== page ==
Expansion Framework

  • 41:19 Sean: Matt, you were actually over when I got this Snap. Someone asked, “What’s the deal with Expansion Framework? Is that still coming?” We’re still working on this behind the scenes. This is something we’ll be teaching in Expansion Framework, but you want to expand what you offer to fill up the whole spectrum. There’s an entry level price for things in your industry, and it goes all the way up to the ceiling—or maybe there’s no ceiling. You want to fill out the spectrum as much as possible.
  • 41:53 Have offerings across all of these things. One-on-one lessons? Sure thing. I’m your guy. You want me to teach a workshop at the conference? Sure thing. I’m your guy. You want digital, online stuff that you can access whenever you want? I’m your guy. Fill out that spectrum completely. We’ll go more into depth on this at some point. Now that we have seanwes membership, in addition to all of the episodes in the backlog of Lambo Goal, this is something we should do. We’ve been talking on the seanwes podcast and here about getting our money situation right as a business.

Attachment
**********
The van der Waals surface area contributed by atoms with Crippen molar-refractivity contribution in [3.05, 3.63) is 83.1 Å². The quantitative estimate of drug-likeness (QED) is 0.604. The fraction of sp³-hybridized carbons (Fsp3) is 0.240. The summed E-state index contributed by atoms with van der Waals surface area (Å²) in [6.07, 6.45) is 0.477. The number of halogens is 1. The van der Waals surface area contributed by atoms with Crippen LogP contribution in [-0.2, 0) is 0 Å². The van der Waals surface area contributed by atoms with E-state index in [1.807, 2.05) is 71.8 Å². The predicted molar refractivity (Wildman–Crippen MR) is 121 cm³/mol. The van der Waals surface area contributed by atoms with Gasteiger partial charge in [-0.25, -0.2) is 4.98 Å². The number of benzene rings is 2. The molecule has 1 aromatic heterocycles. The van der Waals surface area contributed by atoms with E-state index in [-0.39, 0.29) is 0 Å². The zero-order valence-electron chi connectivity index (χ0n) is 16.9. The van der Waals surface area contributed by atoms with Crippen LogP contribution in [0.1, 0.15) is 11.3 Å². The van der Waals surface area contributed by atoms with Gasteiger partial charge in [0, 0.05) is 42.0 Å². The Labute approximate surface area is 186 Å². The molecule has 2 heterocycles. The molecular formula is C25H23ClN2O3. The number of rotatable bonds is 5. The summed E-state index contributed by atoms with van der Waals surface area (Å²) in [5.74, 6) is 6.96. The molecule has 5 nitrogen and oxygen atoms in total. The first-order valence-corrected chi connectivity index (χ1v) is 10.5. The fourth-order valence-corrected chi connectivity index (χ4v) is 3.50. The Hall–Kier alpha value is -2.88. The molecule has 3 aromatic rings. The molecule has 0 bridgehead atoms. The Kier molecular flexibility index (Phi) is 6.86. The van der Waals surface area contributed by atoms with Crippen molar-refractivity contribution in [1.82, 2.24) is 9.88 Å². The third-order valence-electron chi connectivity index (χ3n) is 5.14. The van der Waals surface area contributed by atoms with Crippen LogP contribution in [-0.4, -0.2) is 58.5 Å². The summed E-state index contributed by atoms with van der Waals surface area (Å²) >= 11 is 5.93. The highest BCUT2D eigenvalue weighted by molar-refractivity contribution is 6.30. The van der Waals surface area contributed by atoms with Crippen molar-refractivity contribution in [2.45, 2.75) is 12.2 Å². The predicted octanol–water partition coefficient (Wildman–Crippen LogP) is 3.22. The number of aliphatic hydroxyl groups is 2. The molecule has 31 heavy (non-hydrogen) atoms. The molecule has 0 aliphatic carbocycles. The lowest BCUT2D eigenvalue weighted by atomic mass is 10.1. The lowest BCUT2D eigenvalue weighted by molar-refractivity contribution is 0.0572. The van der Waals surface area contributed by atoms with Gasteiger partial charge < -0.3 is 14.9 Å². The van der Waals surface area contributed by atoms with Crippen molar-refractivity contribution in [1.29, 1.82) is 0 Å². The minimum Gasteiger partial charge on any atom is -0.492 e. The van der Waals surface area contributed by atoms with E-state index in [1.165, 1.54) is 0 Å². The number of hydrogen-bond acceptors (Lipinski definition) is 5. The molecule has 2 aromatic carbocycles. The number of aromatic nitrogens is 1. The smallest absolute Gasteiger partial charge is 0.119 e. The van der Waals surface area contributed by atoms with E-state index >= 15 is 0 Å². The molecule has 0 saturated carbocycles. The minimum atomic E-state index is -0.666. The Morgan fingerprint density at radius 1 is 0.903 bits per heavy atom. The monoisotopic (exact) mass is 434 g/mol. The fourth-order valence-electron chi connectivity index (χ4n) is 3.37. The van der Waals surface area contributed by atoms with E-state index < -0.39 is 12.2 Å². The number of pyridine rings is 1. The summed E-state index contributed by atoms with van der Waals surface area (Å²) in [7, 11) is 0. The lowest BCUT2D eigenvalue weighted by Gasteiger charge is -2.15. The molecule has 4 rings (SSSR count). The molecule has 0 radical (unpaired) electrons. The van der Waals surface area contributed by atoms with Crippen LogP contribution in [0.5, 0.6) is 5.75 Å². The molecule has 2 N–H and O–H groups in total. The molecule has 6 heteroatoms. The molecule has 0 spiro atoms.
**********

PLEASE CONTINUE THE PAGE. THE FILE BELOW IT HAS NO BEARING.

• 42:36 I’ve been really hammering on getting your money right for the past few weeks now, and we’ve been focusing on it for the past year, really—getting to the point where our business makes actual business sense, where it’s sustainable. We have this promotion running. We’re going to be increasing the cost of membership significantly. On August 31, 2016, it’s going to go up significantly. We’ve talked about the Community in the past, and a lot of people have never experienced a community, so they don’t understand the value of it.